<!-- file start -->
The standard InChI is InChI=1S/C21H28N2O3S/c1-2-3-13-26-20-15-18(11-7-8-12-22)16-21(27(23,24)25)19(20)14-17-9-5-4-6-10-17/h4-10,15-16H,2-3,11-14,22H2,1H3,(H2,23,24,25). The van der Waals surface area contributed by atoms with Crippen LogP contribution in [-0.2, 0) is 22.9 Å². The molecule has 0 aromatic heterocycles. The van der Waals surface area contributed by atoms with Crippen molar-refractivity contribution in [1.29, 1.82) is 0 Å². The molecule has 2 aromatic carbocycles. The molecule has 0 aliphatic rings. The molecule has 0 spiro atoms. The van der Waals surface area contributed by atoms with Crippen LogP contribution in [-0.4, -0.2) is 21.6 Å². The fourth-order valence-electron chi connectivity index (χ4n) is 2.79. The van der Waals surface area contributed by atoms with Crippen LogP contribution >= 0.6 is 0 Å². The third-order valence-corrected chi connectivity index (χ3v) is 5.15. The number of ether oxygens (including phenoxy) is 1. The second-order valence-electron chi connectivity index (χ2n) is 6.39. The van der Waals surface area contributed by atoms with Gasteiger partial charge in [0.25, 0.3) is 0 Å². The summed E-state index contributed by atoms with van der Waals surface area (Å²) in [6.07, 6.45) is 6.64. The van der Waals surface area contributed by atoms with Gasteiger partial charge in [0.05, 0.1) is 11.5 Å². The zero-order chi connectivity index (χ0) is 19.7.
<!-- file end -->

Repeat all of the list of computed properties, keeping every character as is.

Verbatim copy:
The standard InChI is InChI=1S/C21H28N2O3S/c1-2-3-13-26-20-15-18(11-7-8-12-22)16-21(27(23,24)25)19(20)14-17-9-5-4-6-10-17/h4-10,15-16H,2-3,11-14,22H2,1H3,(H2,23,24,25). The van der Waals surface area contributed by atoms with Crippen LogP contribution in [-0.2, 0) is 22.9 Å². The molecule has 0 aromatic heterocycles. The van der Waals surface area contributed by atoms with Crippen molar-refractivity contribution in [1.29, 1.82) is 0 Å². The molecule has 2 aromatic carbocycles. The molecule has 0 aliphatic rings. The molecule has 0 spiro atoms. The van der Waals surface area contributed by atoms with Crippen LogP contribution in [-0.4, -0.2) is 21.6 Å². The fourth-order valence-electron chi connectivity index (χ4n) is 2.79. The van der Waals surface area contributed by atoms with Crippen LogP contribution >= 0.6 is 0 Å². The third-order valence-corrected chi connectivity index (χ3v) is 5.15. The number of ether oxygens (including phenoxy) is 1. The second-order valence-electron chi connectivity index (χ2n) is 6.39. The van der Waals surface area contributed by atoms with Gasteiger partial charge in [0.25, 0.3) is 0 Å². The summed E-state index contributed by atoms with van der Waals surface area (Å²) in [6.07, 6.45) is 6.64. The van der Waals surface area contributed by atoms with Gasteiger partial charge in [0.05, 0.1) is 11.5 Å². The zero-order chi connectivity index (χ0) is 19.7.